When David (Takaya Honda) and Aaron (Matt Wilson) tie the knot tonight in Neighbours, it will mark the first same-sex wedding in an Australian drama since Australia voted for marriage equality.
Yet the timing wasn’t driven by the vote for same-sex marriage at all. It had been a long time in the planning according to Honda (pictured, right) who has been on the soap since 2016.
“When I had my first script meeting after being given the role of David, they said he was going to come out and Aaron would be the long-term partner, ‘and we want you guys to be married by the end of it,'” he recalls.
“The day after it passed in Parliament was the (first) proposal by David to Aaron. We filmed it 3 months beforehand without any clues it would happen.
“So it was just by chance that it came together.”
“This will save lives.”
Indeed, it is a historic moment in local drama. While House Husbands featured a backyard wedding in 2015, it was before marriage equality was legal in Australia.
Since the days of Scott & Charlene, a Neighbours wedding has practically become an Australian institution. Across two episodes the Erinsborough community will celebrate the legal union of Matt & David, with ‘marriage equality ambassador’ and actor Magda Szubanski fittingly officiating the nuptials.
‘Magda said, ‘This is a huge moment for Australia and the gay community. This will save lives.’ So that was nice for us to hear,” Honda explains.
“Not that we weren’t taking it seriously. Matty and I have both understood the responsibility we have in playing gay characters on screen since we started.
“It was a manic day because we had journalists on set, which we don’t often do. Matty & Magda were having to do interviews in between takes, and I was really sick on the day, too.
“But it was a lot fun.”
As with any Neighbours episode the occasion is a mix of comedy and drama and whilst Szubanski turns on the comedy as celebrant Jemima Davies-Smythe, she turns serious for the crucial moment when TV history is made.
“We need to give the moment the weight that it needs.”
“That was something she drove,” he continues.
“She went to Production and said, ‘We need to give the moment the weight that it needs.’
“Filming with Magda was like a masterclass, really! Watching her in rehearsals trying out different kinds of comedy and jokes and then watching her pull It together in the take was quite impressive.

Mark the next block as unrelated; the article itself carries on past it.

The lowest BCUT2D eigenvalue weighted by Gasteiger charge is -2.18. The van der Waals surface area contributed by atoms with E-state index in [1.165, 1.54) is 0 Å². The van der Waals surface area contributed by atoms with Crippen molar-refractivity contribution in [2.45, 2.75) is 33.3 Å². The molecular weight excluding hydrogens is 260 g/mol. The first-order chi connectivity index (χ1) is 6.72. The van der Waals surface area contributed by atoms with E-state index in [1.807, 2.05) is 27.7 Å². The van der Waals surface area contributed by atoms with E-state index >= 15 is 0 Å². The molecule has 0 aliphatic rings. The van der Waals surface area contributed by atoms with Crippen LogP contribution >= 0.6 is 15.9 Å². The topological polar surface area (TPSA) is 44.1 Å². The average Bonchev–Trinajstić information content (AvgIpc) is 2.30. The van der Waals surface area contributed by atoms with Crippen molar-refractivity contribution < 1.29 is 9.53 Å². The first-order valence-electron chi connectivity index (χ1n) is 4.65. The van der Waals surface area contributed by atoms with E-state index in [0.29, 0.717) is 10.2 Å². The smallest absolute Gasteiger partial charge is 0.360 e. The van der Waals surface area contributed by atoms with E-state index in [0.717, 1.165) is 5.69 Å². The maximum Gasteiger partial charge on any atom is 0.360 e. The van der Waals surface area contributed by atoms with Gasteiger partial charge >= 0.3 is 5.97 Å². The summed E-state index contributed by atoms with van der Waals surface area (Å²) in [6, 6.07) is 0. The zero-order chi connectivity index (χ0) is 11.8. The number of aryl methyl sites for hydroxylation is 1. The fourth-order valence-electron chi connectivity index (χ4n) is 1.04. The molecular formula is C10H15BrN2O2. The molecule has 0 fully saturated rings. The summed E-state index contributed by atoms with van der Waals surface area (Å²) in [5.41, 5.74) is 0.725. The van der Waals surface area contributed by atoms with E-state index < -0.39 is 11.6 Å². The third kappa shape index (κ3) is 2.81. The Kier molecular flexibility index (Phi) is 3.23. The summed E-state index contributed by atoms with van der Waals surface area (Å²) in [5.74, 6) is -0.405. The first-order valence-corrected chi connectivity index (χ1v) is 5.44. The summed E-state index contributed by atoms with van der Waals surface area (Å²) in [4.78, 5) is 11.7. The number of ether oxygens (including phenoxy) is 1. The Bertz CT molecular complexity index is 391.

“The rate at which we shoot on Neighbours is so fast. Often a lot of veterans come on and they get shaken by the speed we do, and how few takes we get. So she was on the ball using rehearsal takes, and then hitting all the comedic moments.
“The comedy is nicely balanced with the sentiment of the episode, as well as the other storylines that are going on.”
Yet in TV soap conflict and relationship break-ups are also par for the course. Honda’s character has worked through his own internalised homophobia, as well as encountering dissenting voices, if vocalised by guest characters.
“It isn’t something they’ve tried to shy away from but at large it’s been a supportive community, without too many consistent negative voices. I think it would have been difficult to maintain if one of the regular characters was openly homophobic, because it’s quite limiting in storylines,” he admits.
“Erinsborough as a whole has been really supportive.”
“Erinsborough as a whole has been really supportive. But we’ve have guest characters who have driven that conflict. David has had to deal with some pretty blunt homophobia, so it has been explored.
“It would be the same if there was a racist on Ramsay Street.
“People coming out on television are also generally younger, so that side of the story is often told. But the ‘mature adult side’ isn’t told a whole lot and it’s a common one.
“When David started on the show, he didn’t know what he was. He was questioning a period in his life where he believed he was straight. That’s how I played it with Amy (Zoe Cramond).
“But she was part of the catalyst that helped him come to terms with the idea that maybe he was gay, and what that meant for him. He grew up with the image that he was supposed to be a straight doctor with a family and a perfect dream -rather than come to terms with who he actually is.”
Honda, who has a Japanese father, is appreciative that his on-screen character’s cultural background is merely part of the mix, as it is for his on-screen brother Leo (Tim Kano).
“I don’t speak with an accent, I’m not expected to represent the whole of the Asian community in Australia. I’m an Australian with a Japanese background who is just living on the street,” he explains.
“At my first producer’s meeting with Neighbours, I said, ‘Thank you from me and Leo for making these roles what they are.’
“Neighbours doesn’t get the credit it deserves”
“Neighbours doesn’t get the credit it deserves, because there are resident characters who are not only gay, but different racial backgrounds, or in storylines such as surrogacy, pregnancy, which aren’t often explored in other shows. So it is trying to be inclusive.
“The amount of people who personally messaged me …either about someone they know, or they themselves…. (saying) that storyline gave them courage to come out… that’s why as actors we do what we do.
“It makes me immensely proud of the opportunities the show has given me.”
Neighbours wedding airs 6:30pm tonight on ELEVEN.